Knock Your Socks Off
"These are the reckonings of the mishkan, the mishkan of testimony, which were reckoned at Moshe's bidding." (Ex. 38:21)
The mishkan and all its holy vessels were completed. Moshe gave the Jewish People a calculation of how he had used every single ounce of gold, silver and copper which had been contributed. The verse opens, "These are the reckonings..." which implies that this was considered counting, while some other instance of reckoning was not considered a counting.(1) What is this reckoning coming to reject?
The verse is telling us that the only meaningful use of money is for building God's sanctuaries or for other heavenly purposes. Only such investments are eternal; others are transitory.(2) When a person dies, his Torah and mitzvos accompany him and provide him merits in the world to come, but the money which he spent all his life working for will be left behind.
Before dying, Baron Rothschild handed his children two letters. He instructed them to open one immediately following his death, and the second a month later. They opened the first letter and discovered the following message: "My last request is that I should be buried wearing my socks." Even though his children were perplexed by such a request, they still tried to honor it. They fought hard, but the Rabbis would not allow it and buried him without his socks. After the month had passed, his children anxiously opened up the second letter to discover another message: "I know that you did not bury me wearing my socks as I had requested, since it is against Halacha, Jewish Law. You are most probably wondering why, then, did I request it in the first place. My answer to you, my dear children, is to teach you an eternal lesson: a person can spend his life amassing a great amount of possessions and money, but no matter how hard he tries, he cannot even take his socks with him to the next world! Only the money which he used for Torah and mitzvos will accompany him."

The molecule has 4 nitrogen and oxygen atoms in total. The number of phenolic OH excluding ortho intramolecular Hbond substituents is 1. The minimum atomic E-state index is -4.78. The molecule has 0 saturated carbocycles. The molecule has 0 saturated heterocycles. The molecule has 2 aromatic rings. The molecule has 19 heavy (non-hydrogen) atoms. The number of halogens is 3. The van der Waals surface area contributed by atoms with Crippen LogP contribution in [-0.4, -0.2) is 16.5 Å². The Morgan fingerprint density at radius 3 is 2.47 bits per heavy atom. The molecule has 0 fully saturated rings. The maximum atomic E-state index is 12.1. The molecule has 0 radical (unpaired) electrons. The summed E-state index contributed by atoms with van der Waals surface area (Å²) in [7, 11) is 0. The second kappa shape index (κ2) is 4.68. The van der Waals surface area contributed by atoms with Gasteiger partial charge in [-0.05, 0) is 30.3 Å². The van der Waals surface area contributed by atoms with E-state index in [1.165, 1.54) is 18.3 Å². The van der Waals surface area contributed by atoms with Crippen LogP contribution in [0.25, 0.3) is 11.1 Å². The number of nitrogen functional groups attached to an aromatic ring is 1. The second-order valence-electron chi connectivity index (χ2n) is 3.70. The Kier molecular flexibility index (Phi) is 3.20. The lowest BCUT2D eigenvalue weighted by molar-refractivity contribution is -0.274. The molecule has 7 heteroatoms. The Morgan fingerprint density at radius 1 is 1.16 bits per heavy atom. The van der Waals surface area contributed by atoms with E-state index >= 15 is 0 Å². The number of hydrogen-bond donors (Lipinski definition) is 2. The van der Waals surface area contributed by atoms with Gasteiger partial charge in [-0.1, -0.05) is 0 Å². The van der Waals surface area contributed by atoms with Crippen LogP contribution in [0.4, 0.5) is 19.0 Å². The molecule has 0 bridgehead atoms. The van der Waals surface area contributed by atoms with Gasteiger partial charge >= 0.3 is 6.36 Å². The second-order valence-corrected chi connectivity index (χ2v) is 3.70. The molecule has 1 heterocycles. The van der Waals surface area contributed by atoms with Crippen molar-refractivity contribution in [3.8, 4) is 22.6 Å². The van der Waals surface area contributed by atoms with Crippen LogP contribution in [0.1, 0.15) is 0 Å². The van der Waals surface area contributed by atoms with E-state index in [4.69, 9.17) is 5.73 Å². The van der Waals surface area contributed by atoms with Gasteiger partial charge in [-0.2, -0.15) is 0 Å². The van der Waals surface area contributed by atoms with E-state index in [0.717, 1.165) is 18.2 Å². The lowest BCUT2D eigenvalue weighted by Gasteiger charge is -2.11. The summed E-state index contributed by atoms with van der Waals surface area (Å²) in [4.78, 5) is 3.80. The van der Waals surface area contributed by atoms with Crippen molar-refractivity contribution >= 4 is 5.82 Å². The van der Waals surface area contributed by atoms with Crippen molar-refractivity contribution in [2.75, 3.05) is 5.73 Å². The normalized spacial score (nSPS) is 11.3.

1. Wherever it says "ve'eileh" (and these) in the Torah, it adds on to that which has been stated previously. Wherever it says "eileh" - these - as in our verse - it is rejecting that which has been stated previously (Rashi, start of Mishpatim).
2. Ohr Hachaim.